We hope that you found the first three of our four-part artificial intelligence (AI) article series useful and now understand, in the context of your business, what AI is, the UK’s approach to it, and the consequences it is having on data protection. This closing article will provide you with the context to help you understand how to protect your business’s intellectual property rights in relation to the development and operation of AI.

What are intellectual property rights?

Intellectual property rights are “Intangible property rights which are a result of intellectual effort”, including patents, trademarks, designs and copyrights.

Generative AI

Understanding what generative AI is and how it is developed is central to understanding the intellectual property issues that could affect your business.

Generative AI is described as “a type of artificial intelligence that can generate new content, including audio, code, images, text, simulations, 3D objects, and videos”.

It operates by responding to user’s requests for it to produce video, images, music, and text. This is possible as generative AI is trained using extensive quantities of data, known as large language models, through the application of deep learning algorithms and machine learning.

So why exactly are intellectual property issues arising with AI?

The data which generative AI is trained on includes video, images, music, text and more. It is likely that there will be intellectual property rights attached to these data types, including trademarks, copyrights, patents, and registered designs.

It may be the case that the product produced by the generative AI also contains either the whole of or elements of the data which has intellectual property rights attached due to this data having been used to train the AI.

A method by which this data can be collected to train generative AI includes Text and Data Mining (TDM). This involves a computer gathering data through automatic analysis of its information via sources such as website pages, PDF documents and plain text. Machines are then programmed to “learn” from this data.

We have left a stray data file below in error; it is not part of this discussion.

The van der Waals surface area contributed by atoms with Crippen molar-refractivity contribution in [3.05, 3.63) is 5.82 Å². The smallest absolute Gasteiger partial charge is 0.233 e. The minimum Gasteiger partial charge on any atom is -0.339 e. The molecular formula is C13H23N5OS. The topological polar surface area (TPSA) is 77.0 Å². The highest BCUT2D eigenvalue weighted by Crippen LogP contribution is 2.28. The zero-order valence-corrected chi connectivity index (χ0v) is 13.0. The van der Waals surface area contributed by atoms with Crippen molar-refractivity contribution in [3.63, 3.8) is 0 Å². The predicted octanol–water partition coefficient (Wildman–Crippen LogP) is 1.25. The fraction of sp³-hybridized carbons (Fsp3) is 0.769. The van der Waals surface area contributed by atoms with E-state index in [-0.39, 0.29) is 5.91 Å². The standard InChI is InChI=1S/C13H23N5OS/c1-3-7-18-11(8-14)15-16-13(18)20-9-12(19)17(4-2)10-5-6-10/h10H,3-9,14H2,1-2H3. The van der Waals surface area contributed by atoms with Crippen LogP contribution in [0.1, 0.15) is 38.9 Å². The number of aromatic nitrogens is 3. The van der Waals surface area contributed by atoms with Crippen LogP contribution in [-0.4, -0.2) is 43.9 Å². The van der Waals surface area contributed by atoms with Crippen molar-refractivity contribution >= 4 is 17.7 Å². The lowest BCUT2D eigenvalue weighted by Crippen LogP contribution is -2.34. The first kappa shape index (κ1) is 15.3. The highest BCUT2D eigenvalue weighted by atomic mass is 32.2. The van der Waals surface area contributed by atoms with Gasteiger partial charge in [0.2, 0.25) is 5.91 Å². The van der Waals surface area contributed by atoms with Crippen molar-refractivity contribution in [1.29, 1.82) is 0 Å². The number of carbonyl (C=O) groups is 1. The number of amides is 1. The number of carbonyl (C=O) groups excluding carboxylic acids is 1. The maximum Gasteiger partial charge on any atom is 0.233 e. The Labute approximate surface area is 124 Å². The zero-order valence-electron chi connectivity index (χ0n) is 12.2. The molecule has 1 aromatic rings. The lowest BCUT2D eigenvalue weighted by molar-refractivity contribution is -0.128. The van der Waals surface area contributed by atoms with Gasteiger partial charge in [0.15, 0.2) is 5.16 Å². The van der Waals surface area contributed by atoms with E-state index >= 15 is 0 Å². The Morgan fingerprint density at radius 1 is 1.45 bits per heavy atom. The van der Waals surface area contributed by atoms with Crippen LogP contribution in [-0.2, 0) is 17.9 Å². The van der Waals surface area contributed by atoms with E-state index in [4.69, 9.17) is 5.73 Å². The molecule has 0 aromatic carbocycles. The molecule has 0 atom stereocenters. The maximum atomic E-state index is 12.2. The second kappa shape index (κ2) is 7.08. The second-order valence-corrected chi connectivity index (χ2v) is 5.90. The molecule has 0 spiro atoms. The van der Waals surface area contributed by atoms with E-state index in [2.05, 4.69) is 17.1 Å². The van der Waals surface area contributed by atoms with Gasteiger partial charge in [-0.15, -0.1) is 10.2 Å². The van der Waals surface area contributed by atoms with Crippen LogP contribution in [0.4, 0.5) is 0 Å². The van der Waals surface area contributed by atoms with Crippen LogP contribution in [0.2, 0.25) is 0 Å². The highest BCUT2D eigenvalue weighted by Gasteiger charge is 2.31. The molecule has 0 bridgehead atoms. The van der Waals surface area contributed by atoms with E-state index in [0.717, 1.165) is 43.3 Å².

TDM is prohibited in the UK, except where two exceptions apply, including where it is used for non-commercial research and where access to copyright work is permitted. This position has been and continues to be the subject of considerable debate within the creative industry. As it remains, widespread breaching of TDM laws and regulations in the UK is thought to be ongoing.

The case of Getty Images v Stability AI is a current example of how a company may develop generative AI by using another company’s work, which is protected by intellectual property rights, to train and operate their AI. This as Stability AI released an application called Stable Diffusion, an AI which produces images in response to text inputs. Getty Images, a stock photo company, is claiming that Stability AI is using its images for the purpose of training its AI systems and is therefore breaching Getty Images’ copyright. Getty Images is claiming against Stability AI in both the UK and the US.

How to protect your business’s intellectual property rights

We have outlined three considerations to protect your business’s intellectual property rights from infringement caused by AI.

  • Understand what intellectual property your business has:

Establish what intellectual property rights there are in the work, services, products, or experiences offered by your business which have been or are in the process of being protected in the UK.

This will allow you to identify exactly what intellectual property your business has, and so you will be better able to identify when your business’s intellectual property rights have been infringed by other people’s AI applications.

  • Are there inconsistencies in your business’s trademark registrations?

You should decide which trademarks are key to your business and check whether these have been registered under the relevant classes. You should then update your registered trademark position accordingly.

Where a registered trademark has not been used for a continuous period of 5 years, its registration may be challenged. Therefore, active focus, management and exploitation of your intellectual property assets will ensure that they remain part of your business’s intellectual property and will result in the maximisation of their returns.

This will inherently uphold your business’s standing and reputation. Additionally, as in consideration 1 above, you will be able to firmly identify your business’s intellectual property, which you do not want to be infringed.

  • Make your business’s offerings distinctive:

Whether your business provides services, products, artistic work, or an experience which is protected by intellectual property rights, it is important to make these distinctive.

The aim is to develop a unique offering clearly distinct from your competitors. Clever use of your intellectual property will help assist you with this, the purpose being that you can easily identify whether your business’s offerings are being used to train generative AI or have been used to form part of a generative AI’s produced output.

Once more, this will allow you to clearly identify whether your business’s intellectual property rights have been infringed.

For further information on the legal implications of AI and how it may impact your business, please do not hesitate to get in contact at dean.drew@LA-law.com or 0330 0539 759.

Other articles in the series:

Edited by

Dean Drew

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